Rather than think of best practices as something you need to achieve today, think of it as an ongoing day-to-day quest for improvement.
- repetitive manual processes – employ automation & script those processes where possible.
- where steps require investigation and research – document it
- where production changes are involved – communicate with business units, qa & operations
- always be improving – striving for better practices
In search of a good book on Chef itself, I picked up this new title on O’Reilly. It’s one of their new format books, small in size, only 75 pages.
There was some very good material in this book. Mr. Nelson-Smith’s writing style is good, readable, and informative. The discussion of risks of infrastructure as code was instructive. With the advent of APIs to build out virtual data centers, the idea of automating every aspect of systems administration, and building infrastructure itself as code is a new one. So an honest discussion of the risks of such an approach is bold and much needed. I also liked the introduction to Chef itself, and the discussion of installation.
Chef isn’t really the main focus of this book, unfortunately. The book spends a lot of time introducing us to Agile Development, and specifically test driven development. While these are lofty goals, and the first time I’ve seen treatment of the topic in relation to provisioning cloud infrastructure, I did feel too much time was spent on that. Continue reading “Review – Test Driven Infrastructure with Chef – Stephen Nelson-Smith”
IOPs are an attempt to standardize comparison of disk speeds across different environments. When you turn on a computer, everything must be read from disk, but thereafter things are kept in memory. However applications typically read and write to disk frequently. When you move to enterprise class applications, especially relational databases, a lot of disk I/O is happening so performance of disk resources is crucial.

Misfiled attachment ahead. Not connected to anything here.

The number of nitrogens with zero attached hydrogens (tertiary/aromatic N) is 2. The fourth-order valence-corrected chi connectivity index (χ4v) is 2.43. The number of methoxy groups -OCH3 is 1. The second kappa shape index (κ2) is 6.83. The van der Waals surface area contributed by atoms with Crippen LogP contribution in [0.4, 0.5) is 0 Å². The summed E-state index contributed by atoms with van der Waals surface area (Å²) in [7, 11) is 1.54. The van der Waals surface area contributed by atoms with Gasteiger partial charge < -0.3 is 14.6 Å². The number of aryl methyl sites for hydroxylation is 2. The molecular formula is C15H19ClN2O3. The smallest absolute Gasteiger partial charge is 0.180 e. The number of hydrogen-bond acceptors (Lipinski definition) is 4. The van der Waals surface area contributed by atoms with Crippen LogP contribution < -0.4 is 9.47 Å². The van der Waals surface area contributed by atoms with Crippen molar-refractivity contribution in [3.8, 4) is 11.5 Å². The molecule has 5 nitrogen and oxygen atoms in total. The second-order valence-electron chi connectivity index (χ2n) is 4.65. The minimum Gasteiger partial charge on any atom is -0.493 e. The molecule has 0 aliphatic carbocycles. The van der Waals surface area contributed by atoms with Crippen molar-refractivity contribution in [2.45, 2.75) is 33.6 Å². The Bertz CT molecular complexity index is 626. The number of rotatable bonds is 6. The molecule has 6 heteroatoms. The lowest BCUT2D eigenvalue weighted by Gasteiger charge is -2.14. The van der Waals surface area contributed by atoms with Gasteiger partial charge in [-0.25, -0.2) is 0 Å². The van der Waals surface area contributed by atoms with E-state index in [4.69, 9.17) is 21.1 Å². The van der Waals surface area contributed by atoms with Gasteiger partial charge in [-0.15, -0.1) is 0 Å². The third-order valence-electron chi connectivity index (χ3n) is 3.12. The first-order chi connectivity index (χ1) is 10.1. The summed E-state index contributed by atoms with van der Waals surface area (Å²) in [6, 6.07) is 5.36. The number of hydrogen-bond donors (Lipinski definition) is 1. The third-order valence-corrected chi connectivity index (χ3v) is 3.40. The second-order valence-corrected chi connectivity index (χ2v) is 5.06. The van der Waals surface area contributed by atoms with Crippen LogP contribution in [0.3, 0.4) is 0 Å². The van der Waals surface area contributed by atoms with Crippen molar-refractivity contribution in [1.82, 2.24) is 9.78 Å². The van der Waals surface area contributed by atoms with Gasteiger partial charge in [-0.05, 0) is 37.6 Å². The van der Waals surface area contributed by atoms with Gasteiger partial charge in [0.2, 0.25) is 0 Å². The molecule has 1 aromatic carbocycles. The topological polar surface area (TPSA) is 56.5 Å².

For a basic single SATA drive that you might have in server or laptop, you can typically get 30-40 IOPs from it. These numbers vary if you are talking about random versus sequential reads or writes. Picture the needle on a vinyl record. It moves quicker around the center, and slower around the outside. That’s what’s happening the the magnetic needle inside your harddrive too.
In Amazon EC2 environment, there is a lot of variability in performance from EBS. You can stripe across four separate EBS volumes which will be on four different locations on the underlying RAID array and you’ll get a big boost in disk I/O. Also disk performance will vary from an m1.small, m1.large and m1.xlarge instance type, with the latter getting the lions share of network bandwidth, so better disk I/O performance. But in the end your best EBS performance will be in the range of 500-1000 IOPs. That’s not huge by physical hardware standards, so an extremely disk intensive application will probably not perform well in the Amazon cloud.